Fall is extraordinary in Steamboat Springs and we have our mighty quaking aspens to thank for it. Their shift to gold makes our mountains glow.
Leaf-peeping season usually means warm days, cool nights and perfect timing for a scenic drive (unless, of course, you’re up for a really long bike ride, which is not unheard of around here). Steamboat Springs is central to Northwest Colorado’s extraordinary landscapes, making the town an ideal home base for a regional road trip. Rough it by day, then come back to Steamboat for a decadent dinner, hot springs and cozy lodging overnight.
Travel is easy and the visual payback is huge. A straight shot east on U.S. 40, Rabbit Ears Pass is close to town and a surefire way to see spectacular fall scenery. Up on the pass, get access to shorter hikes like “the ears” and Dumont Lake, or longer treks deep into the Routt National Forest.
Looking farther afield, cruise in from the high desert and deep canyons of Dinosaur National Monument (about three hours west of Steamboat and riddled with dinosaur fossils) and 4x4 through the wild mustang reserve at Sand Wash Basin (about two hours west of Steamboat and populated by hundreds of wild horses). Venture into to the high alpine habitat and 14,000-foot peaks of century-old Rocky Mountain National Park (about two hours east of Steamboat and inhabited by some of the biggest elk you’ll ever see). In between destinations, and virtually surrounding Steamboat Springs, are some of Colorado’s most delicious side-trips and scenic byways.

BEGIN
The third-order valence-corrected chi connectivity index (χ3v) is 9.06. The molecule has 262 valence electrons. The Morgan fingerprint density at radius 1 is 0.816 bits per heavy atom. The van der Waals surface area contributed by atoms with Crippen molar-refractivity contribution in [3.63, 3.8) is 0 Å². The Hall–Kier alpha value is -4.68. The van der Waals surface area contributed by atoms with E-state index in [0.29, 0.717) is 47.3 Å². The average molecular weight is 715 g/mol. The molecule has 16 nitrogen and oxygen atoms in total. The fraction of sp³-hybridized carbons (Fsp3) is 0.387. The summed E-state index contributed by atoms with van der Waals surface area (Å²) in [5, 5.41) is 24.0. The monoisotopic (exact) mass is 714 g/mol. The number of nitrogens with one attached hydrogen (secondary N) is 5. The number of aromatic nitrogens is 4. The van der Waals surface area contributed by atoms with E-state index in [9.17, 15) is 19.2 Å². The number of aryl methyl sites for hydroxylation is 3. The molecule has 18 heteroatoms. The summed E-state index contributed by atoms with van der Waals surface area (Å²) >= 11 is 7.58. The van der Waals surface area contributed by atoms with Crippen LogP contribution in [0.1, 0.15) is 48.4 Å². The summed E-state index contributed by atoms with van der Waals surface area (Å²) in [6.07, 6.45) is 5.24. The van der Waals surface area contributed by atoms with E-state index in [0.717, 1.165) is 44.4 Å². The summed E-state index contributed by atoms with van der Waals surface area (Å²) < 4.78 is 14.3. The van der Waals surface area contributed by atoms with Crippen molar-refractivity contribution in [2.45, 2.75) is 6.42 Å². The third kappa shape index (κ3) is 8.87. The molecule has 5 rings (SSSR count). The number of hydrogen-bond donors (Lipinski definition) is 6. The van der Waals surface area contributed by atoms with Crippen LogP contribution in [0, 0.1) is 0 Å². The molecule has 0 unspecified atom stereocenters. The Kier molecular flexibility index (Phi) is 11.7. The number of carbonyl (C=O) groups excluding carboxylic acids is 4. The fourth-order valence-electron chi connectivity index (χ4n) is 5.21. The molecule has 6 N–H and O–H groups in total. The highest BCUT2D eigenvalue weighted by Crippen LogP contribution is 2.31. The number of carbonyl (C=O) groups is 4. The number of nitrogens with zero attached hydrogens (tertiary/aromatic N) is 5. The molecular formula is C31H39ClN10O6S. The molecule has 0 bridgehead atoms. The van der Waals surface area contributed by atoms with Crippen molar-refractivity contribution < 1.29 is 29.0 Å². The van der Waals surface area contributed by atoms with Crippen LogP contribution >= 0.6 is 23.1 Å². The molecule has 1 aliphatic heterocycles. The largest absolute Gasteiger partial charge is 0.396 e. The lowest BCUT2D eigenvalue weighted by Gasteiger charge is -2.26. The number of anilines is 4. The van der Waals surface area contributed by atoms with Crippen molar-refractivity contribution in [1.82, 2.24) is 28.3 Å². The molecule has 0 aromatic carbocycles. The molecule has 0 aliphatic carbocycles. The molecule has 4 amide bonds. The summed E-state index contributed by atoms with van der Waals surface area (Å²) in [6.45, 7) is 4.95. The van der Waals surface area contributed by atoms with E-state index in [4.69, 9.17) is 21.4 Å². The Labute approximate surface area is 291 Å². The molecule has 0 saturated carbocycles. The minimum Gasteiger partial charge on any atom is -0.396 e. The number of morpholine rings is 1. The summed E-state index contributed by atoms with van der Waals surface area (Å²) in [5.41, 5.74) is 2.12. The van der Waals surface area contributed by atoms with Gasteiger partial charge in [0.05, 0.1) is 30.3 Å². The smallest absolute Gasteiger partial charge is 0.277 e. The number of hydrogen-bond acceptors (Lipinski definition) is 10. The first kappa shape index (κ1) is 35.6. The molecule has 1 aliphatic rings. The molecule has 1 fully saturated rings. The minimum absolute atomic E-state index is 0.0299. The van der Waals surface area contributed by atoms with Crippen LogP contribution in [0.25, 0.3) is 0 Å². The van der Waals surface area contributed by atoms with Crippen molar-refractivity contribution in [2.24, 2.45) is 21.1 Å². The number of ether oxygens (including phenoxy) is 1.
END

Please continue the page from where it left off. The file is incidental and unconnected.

A straight shot north on Routt County Road 129 takes you to Steamboat Lake, the 1865 gold and silver settlement at Hahns Peak (named for the nearby extinct volcano with a historic fire lookout on top), sleepy and unmotorized Pearl Lake, and the old mining hamlet of Columbine, before you double back to Steamboat. The stunning 160,000-acre Mount Zirkel Wilderness Area looms over this entire drive.
One of Colorado’s prime fall drives is a loop out of Steamboat Springs. Travel south on State Highway 131 through working ranchlands, the historic rough-and-tumble former coal mining town of Oak Creek (Tracks & Trails Museum is a sweet stop for history buffs), the railroad town of Phippsburg, and the quaint historic town of Yampa (where the cowboys still hold horse races down main street during Fourth of July festivities). Turn west on the Flat Tops Scenic Byway to travel over Dunkley and Ripple Creek passes, where the golden sea of fall foliage is always breathtaking, especially with the stunning 235,000-acre Flat Tops Wilderness as a backdrop. Make the day long enough to pop over to Trappers Lake, the birthplace of the American wilderness movement.
The 82-mile byway continues to Meeker, but turn north toward the town of Hayden, where you should keep your eyes peeled for iconic greater sandhill cranes as you near the Yampa River. This is a prime fall stopover for these ancient birds that stand majestically at five-feet tall and project a signature squawk over the valley. There is even a Yampa Valley Crane Festival (Sept. 11-14) to celebrate the once-endangered birds and the incredible habitat they call home.
Back in Steamboat, a long leisurely dip in the Strawberry Park Hot Springs is an ideal reward for covering all those miles. Amidst the tinkling sound of the aspens’ golden leaves, fall is a most magical time to soak in the woods – preferably under a dark sky, overcrowded with nothing but stars.